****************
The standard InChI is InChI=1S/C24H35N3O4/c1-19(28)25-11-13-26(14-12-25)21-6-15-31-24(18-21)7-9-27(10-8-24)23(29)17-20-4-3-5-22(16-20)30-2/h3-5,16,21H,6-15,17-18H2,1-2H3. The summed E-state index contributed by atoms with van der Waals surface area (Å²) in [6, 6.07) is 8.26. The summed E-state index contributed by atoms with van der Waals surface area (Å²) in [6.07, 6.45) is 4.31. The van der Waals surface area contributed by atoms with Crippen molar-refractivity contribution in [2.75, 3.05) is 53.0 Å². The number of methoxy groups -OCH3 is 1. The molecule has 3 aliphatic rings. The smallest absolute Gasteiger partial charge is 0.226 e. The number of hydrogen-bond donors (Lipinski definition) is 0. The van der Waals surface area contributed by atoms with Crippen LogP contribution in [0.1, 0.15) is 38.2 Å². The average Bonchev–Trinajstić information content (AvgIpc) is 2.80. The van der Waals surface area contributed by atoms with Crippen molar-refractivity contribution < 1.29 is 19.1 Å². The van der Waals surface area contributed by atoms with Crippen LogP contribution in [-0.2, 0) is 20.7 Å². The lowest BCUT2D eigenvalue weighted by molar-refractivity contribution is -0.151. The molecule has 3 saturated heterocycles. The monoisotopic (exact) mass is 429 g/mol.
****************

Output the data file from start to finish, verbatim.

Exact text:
The standard InChI is InChI=1S/C24H35N3O4/c1-19(28)25-11-13-26(14-12-25)21-6-15-31-24(18-21)7-9-27(10-8-24)23(29)17-20-4-3-5-22(16-20)30-2/h3-5,16,21H,6-15,17-18H2,1-2H3. The summed E-state index contributed by atoms with van der Waals surface area (Å²) in [6, 6.07) is 8.26. The summed E-state index contributed by atoms with van der Waals surface area (Å²) in [6.07, 6.45) is 4.31. The van der Waals surface area contributed by atoms with Crippen molar-refractivity contribution in [2.75, 3.05) is 53.0 Å². The number of methoxy groups -OCH3 is 1. The molecule has 3 aliphatic rings. The smallest absolute Gasteiger partial charge is 0.226 e. The number of hydrogen-bond donors (Lipinski definition) is 0. The van der Waals surface area contributed by atoms with Crippen LogP contribution in [0.1, 0.15) is 38.2 Å². The average Bonchev–Trinajstić information content (AvgIpc) is 2.80. The van der Waals surface area contributed by atoms with Crippen molar-refractivity contribution < 1.29 is 19.1 Å². The van der Waals surface area contributed by atoms with Crippen LogP contribution in [-0.2, 0) is 20.7 Å². The lowest BCUT2D eigenvalue weighted by molar-refractivity contribution is -0.151. The molecule has 3 saturated heterocycles. The monoisotopic (exact) mass is 429 g/mol.